Thirteen Holocaust survivors share stories and celebrate Holocaust Remembrance Day with seniors


Senior Eric Watson along with the entire senior class watch the Changing of the Guard at the Tomb of the Unknown Soldier. Four JC students were given the honor of laying a wreath at the tomb.

Madison Meyer, In-Depth Editor

As Morris Rosen stepped off the bus and greeted his JC student guides, he ignored their outstretched hands waiting for a polite handshake and wrapped them in a hug, kissing them on the cheek. Rosen had never met these students before, but he greeted them warmly and treated them like old friends. By the end of the day, Rosen’s guides would be left in awe of his positive outlook and mission.

Rosen is a Holocaust survivor. He was born in Dambrowa, Poland into a Jewish family. As a young adult he experienced ghetto life before being taken to a series of concentration camps, including the death camp of Buchenwald. He was liberated by the Russian army and moved to the United States in 1949.

Since then, Rosen volunteered for the Red Cross and began giving speeches about his experience during the Holocaust. He also works in the archives at the Holocaust Museum, translating documents. He has been visiting JC to speak for 17 years.

“I thought his story was amazing. It was a very touching experience,” senior Kristen Kohles, one of Rosen’s guides, said.

Thirteen Holocaust survivors visited JC on Feb. 25. They told their stories to the senior class in small groups and had lunch with their student guides before attending a speech given to the whole senior class by Sol Goldstein, one of the American liberators.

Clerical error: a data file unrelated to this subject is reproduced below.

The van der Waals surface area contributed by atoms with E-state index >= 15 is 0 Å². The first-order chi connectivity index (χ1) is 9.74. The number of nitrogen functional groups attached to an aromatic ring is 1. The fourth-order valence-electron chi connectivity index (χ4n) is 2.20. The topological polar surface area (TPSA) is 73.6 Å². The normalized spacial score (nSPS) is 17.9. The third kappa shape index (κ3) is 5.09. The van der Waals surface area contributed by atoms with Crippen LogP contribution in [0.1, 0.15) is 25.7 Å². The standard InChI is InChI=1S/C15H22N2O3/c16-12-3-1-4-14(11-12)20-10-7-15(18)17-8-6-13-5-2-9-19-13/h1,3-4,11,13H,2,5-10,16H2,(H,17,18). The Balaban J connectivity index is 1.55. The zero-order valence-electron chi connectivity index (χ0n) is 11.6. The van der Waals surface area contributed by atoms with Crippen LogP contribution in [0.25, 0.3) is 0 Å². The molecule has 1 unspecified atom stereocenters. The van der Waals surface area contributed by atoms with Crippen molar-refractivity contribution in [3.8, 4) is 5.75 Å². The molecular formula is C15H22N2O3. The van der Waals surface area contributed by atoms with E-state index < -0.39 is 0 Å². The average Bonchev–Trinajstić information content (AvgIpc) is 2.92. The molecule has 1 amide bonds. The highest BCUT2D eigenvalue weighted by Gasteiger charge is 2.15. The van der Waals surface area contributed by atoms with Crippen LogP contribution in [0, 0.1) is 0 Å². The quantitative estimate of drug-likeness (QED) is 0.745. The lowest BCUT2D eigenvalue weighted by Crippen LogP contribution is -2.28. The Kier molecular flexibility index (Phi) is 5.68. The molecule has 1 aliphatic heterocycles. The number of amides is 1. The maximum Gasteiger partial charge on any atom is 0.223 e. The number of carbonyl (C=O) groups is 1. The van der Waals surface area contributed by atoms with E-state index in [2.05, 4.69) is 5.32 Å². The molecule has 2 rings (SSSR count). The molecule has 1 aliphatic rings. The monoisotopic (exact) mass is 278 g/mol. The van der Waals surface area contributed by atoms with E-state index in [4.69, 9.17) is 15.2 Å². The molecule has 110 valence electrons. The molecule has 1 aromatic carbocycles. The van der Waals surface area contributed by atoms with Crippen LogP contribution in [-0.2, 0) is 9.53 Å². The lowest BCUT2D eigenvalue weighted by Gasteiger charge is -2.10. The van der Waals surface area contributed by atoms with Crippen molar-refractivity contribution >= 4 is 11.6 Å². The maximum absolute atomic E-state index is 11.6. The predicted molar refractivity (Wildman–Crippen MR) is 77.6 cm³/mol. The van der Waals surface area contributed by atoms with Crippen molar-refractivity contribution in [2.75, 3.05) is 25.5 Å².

“To my knowledge, we are the only school in the area that bring multiple survivors and a liberator in [to speak] and devotes an entire day to [the Holocaust program],” Louise Géczy, who coordinates the program, said.

Senior Andrew Tran was amazed by the speeches and “liked getting to know [my survivor’s] story and seeing how he got to where he is today.”

The day before the survivors visited JC, Monday Feb. 24, the senior class went to Arlington Cemetery in Washington, D.C. “There was an understood amount of respect [at Arlington],” senior Brenden Hutton said. Students walked among the memorials and attended the Changing of the Guard ceremony at the Tomb of the Unknown Soldier. Four seniors, Kirsten Kyburz, Thomas Carr, Kevin Davies, and Kelly Stifler, laid a wreath from JC at the tomb.

After visiting Arlington, the seniors had lunch at Union Station before spending the rest of their day in the Holocaust Museum. “I think it was crazy to see someone who lived through that. It is unreal to look at a person and see that their parents died and are just another statistic,” senior Jessica Clingerman said.

“I’ve never seen any program that has had as much of an impact on students as this,” Géczy said. She believed Monday and Tuesday’s activities were a success, “if you define a success as when a student comes to me and says that this made a difference … or this touched my life, which happened.” Géczy says that alumni often tell her that it is one of the “standout JC memories and that they hope it never goes away.”

At the end of his visit to JC, Rosen asked his guides, “Do you think I want to talk about the Holocaust? [The men in the concentration camps] made a pact that whoever survived would tell the world our story.”

Madison Meyer is an In-Depth Editor for The Patriot and